Too Much

At the end of each work day I am so tired, it is all I can do to drag myself into the house and package the eBay products that sold during the day. Then I list a few more — and suddenly the evening is shot and I am crawling into bed for a few hours sleep before something jerks me awake.

Sunday afternoon I stumbled into my room for a nap. My head hurt. My eyes burned. I needed sleep.

I fell across my bed and collapsed. Fifteen minutes later I heard shouting and cursing. It sounded close. Too close. In my yard close. I rolled off the bed and looked out the window. Some dude was trying to climb the chain-link fence that surrounds my backyard. It’s a low fence and I think he would have made it easily if it weren’t for the two cops holding on to him.

They lifted the guy off the fence and spread him across the hood of my car. Lovely. They spent about an hour in my driveway before they tucked him in their car and rolled away. After that I couldn’t get to sleep. Every little noise would jerk me to wakefulness, and I had terrifying dreams.

Monday at school we had the annual 5th grade barbecue. Hot dogs, sodas, kickball and 104F heat. I drug my butt home to a huge number of sales — that’s not a complaint, but I had to work rather then rest — and no air conditioning. I called the office and they had someone here within 20 minutes. He looked at the swamp cooler and told me it was an easy fix. All it needed was a new drive belt. That was the good news. The bad news was, he didn’t have one and since it was after 5, he couldn’t get one until morning.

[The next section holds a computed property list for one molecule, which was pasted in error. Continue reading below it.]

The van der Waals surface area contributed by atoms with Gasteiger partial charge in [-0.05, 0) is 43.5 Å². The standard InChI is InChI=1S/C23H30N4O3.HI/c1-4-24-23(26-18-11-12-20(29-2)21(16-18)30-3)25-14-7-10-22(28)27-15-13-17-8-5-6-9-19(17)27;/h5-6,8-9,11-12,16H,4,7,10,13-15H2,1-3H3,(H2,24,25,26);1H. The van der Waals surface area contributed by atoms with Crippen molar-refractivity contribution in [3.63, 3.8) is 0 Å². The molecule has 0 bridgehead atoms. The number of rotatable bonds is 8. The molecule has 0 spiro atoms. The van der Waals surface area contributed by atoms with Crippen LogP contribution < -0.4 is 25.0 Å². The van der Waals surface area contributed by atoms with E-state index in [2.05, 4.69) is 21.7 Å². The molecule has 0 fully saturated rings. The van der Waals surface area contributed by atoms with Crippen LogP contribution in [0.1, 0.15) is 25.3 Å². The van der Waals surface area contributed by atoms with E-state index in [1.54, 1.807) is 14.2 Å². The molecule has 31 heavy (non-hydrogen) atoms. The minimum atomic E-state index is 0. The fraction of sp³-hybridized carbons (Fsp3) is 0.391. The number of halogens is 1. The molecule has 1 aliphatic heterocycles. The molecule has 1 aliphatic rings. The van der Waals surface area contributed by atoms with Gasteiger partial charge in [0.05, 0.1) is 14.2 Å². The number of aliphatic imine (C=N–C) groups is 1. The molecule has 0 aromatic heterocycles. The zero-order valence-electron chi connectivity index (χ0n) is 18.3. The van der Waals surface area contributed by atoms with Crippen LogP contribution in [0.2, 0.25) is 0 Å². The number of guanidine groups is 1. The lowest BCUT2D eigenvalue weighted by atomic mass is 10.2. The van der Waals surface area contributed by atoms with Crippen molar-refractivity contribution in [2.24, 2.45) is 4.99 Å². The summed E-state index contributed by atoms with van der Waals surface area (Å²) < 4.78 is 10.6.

So, I suffered through packaging and listing in 104F temps with no air. Luckily I do have a small unit in my bedroom window and it kept my bedroom cool enough that I could sleep — but again I had those horrid dreams. Cops, sirens, screaming, guns — I don’t need to watch TV, it’s all right there behind my eye-lids.

I need sleep. I need rest. I need school to be over.

Today we had the practice culmination ceremony. Traditionally at the end of the program I take the mic and introduce the outgoing students to their parents as next year’s sixth graders, and the graduating class of ____ (add seven to the current date). Today — at practice — I stepped up to the mic, had the kids stand and face where the audience will be — and couldn’t speak. My throat closed up. Tears filmed my eyes. I realized there is no way I am going to be able to do this for real on Thursday without seriously crying.

Usually the year end ceremony makes me a bit misty, but this is for real. This is good-bye. They won’t be bopping into my room next year to sit on the table and tell me about life in sixth grade. I won’t be there.

Please don’t get me wrong, I am looking very much forward to the next phase in my life, but while looking so earnestly ahead, I forgot how very much I hate saying good-bye.

Liquid Joy

Rain has come to the desert. Finally.

Believe it or not, when it rains in the desert, excitement reins. Desert dwellers locked in classrooms do not get anxious and antsy when the sun shines. That is not when they beg to go out and play. Desert dwellers love the rain.

From the smallest to the largest, the desert dwellers will arrive at school today soaking wet from splashing in the puddles. While they are in class they will beg to be allowed outside. As they change classes or visit the restroom they will deliberately walk beneath overflowing gutters and tromp through the sidewalk rivers. Spirits will be high.

As they steam dry in classrooms they will begin to smell like wet hamsters. The room will grow humid. The door will have to be opened to allow in fresh, cool air. Into the room will also flow the drum beat of the rain — the scent, the sound, the excitement — and no work will be done today.